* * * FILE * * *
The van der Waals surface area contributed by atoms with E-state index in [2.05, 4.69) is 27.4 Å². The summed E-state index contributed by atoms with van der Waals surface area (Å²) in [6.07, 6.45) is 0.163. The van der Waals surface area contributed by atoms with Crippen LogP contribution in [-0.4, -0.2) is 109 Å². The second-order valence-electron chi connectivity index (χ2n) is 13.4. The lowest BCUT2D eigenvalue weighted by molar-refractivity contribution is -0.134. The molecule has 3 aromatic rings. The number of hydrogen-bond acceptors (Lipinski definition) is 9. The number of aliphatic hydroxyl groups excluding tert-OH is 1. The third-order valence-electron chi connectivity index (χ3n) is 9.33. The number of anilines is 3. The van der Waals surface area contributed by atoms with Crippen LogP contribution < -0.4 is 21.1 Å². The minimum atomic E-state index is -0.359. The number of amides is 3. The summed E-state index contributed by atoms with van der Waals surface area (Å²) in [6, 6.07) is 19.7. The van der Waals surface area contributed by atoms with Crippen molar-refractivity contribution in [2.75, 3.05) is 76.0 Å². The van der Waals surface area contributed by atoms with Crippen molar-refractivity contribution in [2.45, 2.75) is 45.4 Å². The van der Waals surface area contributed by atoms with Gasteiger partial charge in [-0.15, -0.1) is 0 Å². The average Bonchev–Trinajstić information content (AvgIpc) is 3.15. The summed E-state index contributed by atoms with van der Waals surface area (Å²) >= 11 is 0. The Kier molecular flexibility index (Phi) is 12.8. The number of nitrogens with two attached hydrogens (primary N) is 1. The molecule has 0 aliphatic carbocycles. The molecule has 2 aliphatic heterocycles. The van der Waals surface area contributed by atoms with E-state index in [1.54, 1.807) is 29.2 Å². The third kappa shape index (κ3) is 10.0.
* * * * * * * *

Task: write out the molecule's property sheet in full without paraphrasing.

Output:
The van der Waals surface area contributed by atoms with E-state index in [2.05, 4.69) is 27.4 Å². The summed E-state index contributed by atoms with van der Waals surface area (Å²) in [6.07, 6.45) is 0.163. The van der Waals surface area contributed by atoms with Crippen LogP contribution in [-0.4, -0.2) is 109 Å². The second-order valence-electron chi connectivity index (χ2n) is 13.4. The lowest BCUT2D eigenvalue weighted by molar-refractivity contribution is -0.134. The molecule has 3 aromatic rings. The number of hydrogen-bond acceptors (Lipinski definition) is 9. The number of aliphatic hydroxyl groups excluding tert-OH is 1. The third-order valence-electron chi connectivity index (χ3n) is 9.33. The number of anilines is 3. The van der Waals surface area contributed by atoms with Crippen LogP contribution < -0.4 is 21.1 Å². The minimum atomic E-state index is -0.359. The number of amides is 3. The summed E-state index contributed by atoms with van der Waals surface area (Å²) in [6, 6.07) is 19.7. The van der Waals surface area contributed by atoms with Crippen molar-refractivity contribution in [2.75, 3.05) is 76.0 Å². The van der Waals surface area contributed by atoms with Crippen molar-refractivity contribution in [2.45, 2.75) is 45.4 Å². The van der Waals surface area contributed by atoms with Gasteiger partial charge in [-0.15, -0.1) is 0 Å². The average Bonchev–Trinajstić information content (AvgIpc) is 3.15. The summed E-state index contributed by atoms with van der Waals surface area (Å²) >= 11 is 0. The Kier molecular flexibility index (Phi) is 12.8. The number of nitrogens with two attached hydrogens (primary N) is 1. The molecule has 0 aliphatic carbocycles. The molecule has 2 aliphatic heterocycles. The van der Waals surface area contributed by atoms with E-state index in [1.54, 1.807) is 29.2 Å². The third kappa shape index (κ3) is 10.0.